The acting is quite good, though. The supporting cast is strong, in particular Levy who just so good at being a despicable asshole in this film. But, it really is Izzo's showcase here. She is the heart of the film, and we are firmly on her side throughout the movie, thank God. I don't think this movie would've worked quite as well, if we weren't. She is excellent and is rapidly making a name for herself in the horror genre. She also happens to be stunningly beautiful. Those eyes! Good God, I maybe in love!

The movie doesn't feature anywhere near the amount of nudity it's Italian counterparts do. Those hoping that such beautiful women as Kirby Bliss Blanton or Magda Apanowicz will bear their flesh will be disappointed. Even the natives don't show naughty bits. But, there is one case of male frontal nudity, and the gorgeous Izzo gets nude as well. Izzo's scene is actually pretty tense and comes closest to matching the sexual violence that some of the nastier Italian films love to showcase. Speaking of nasty KNB's gore is phenomenal. This is the bloodiest studio horror film since the Evil Dead remake. As such, it features dismemberment, implaing, and more, including some wonderfully graphic cannibalism.

In all, I really enjoyed The Green Inferno. It is well worth the wait and is a great mix of fun, intensity, and shock. A sometimes nasty and wonderfully gruesome film, it does have some uneven bits, including an ending that feels tacked on to get us ready for the green lit sequel. But, I still highly recommend it. Not to Roth's haters, but to those who know what to expect from his work and want a bloody ride back to cannibal country. And, let's be honest as people haven't made this kind of movie in ages, it's a long overdue trip for many of us. Thank the gore-gods it's as good as it is here.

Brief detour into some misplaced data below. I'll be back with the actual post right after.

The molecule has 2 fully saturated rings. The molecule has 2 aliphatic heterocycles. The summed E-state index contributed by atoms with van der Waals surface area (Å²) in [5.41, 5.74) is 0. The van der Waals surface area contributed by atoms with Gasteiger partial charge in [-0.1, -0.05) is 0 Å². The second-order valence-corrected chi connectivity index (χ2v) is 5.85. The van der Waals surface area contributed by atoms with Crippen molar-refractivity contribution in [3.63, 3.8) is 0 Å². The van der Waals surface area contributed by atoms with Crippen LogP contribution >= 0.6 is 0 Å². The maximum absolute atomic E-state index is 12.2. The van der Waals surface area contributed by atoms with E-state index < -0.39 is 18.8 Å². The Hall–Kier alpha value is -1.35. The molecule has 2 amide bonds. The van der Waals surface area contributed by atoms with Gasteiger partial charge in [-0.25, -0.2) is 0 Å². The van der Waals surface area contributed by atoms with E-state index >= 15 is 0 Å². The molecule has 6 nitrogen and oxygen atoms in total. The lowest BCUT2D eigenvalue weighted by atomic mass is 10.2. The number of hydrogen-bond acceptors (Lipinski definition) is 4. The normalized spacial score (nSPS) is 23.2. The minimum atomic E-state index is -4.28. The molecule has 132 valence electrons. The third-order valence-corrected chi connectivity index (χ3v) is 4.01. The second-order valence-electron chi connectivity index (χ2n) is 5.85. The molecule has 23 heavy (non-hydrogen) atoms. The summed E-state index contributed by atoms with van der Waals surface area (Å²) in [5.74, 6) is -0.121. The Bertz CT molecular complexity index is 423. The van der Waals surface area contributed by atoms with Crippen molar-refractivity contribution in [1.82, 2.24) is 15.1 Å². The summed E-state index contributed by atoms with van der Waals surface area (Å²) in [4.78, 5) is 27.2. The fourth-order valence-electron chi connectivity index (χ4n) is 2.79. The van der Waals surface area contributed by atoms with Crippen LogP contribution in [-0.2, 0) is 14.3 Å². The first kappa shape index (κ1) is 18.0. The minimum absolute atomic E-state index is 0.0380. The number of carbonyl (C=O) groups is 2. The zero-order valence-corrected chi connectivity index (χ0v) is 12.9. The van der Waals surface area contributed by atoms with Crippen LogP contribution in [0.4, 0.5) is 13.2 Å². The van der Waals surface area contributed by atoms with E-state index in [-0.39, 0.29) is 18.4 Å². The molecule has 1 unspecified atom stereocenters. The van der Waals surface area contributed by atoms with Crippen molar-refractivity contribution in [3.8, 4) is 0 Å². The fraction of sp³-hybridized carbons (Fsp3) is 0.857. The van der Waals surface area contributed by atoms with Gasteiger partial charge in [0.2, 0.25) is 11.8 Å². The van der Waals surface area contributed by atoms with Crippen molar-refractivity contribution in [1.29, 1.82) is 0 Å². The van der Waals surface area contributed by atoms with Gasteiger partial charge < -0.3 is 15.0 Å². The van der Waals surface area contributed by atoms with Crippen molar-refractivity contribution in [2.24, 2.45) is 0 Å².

**** out of ****


2 comments:

Alan's World said...

Giovanni
I had the priviledge of seeing the premiere of THE GREEN INFERNO at the SCARY MOVIES retrospective at the Film Society Of Lincoln Center back in October of 2013 with both director Eli Rothin person with his star Lorenzo Izzo who had just married Roth at that time. I agree with you on the influence of Deodato's CANNIBAL HOLOCAUST in the film, but it is really Umberto Lenzi's CANNIBAL FEROX that is the major influence in Roth's film since Lorenzo Izzo's character is similar to the one played by Lorraine De Salle in Lenzi's film Both actresses escape the cannibals the same way with the help of a young cannibal child and both characters when they return to civilization at the end of the film, both of them refute and deny the cannibalism that they were both subjected to Also the scumbag Alejandro character is similar to the character Giovanni Raidice aka John Morgen was in CANNIBAL FEROX>

giovanni deldio said...

Excellent points! ! I haven't watched Cannibal Ferox since I was in college, in the mid-late 90s. A then friend lent me his VHS copy of Make Them Die Slowly, so I don't remember much of the film. So thank you for mentioning is influence more clearly. I remain a far bigger fan of Deodato's film (always had been), but perhaps a revisit of Lenzi's movie is long overdue.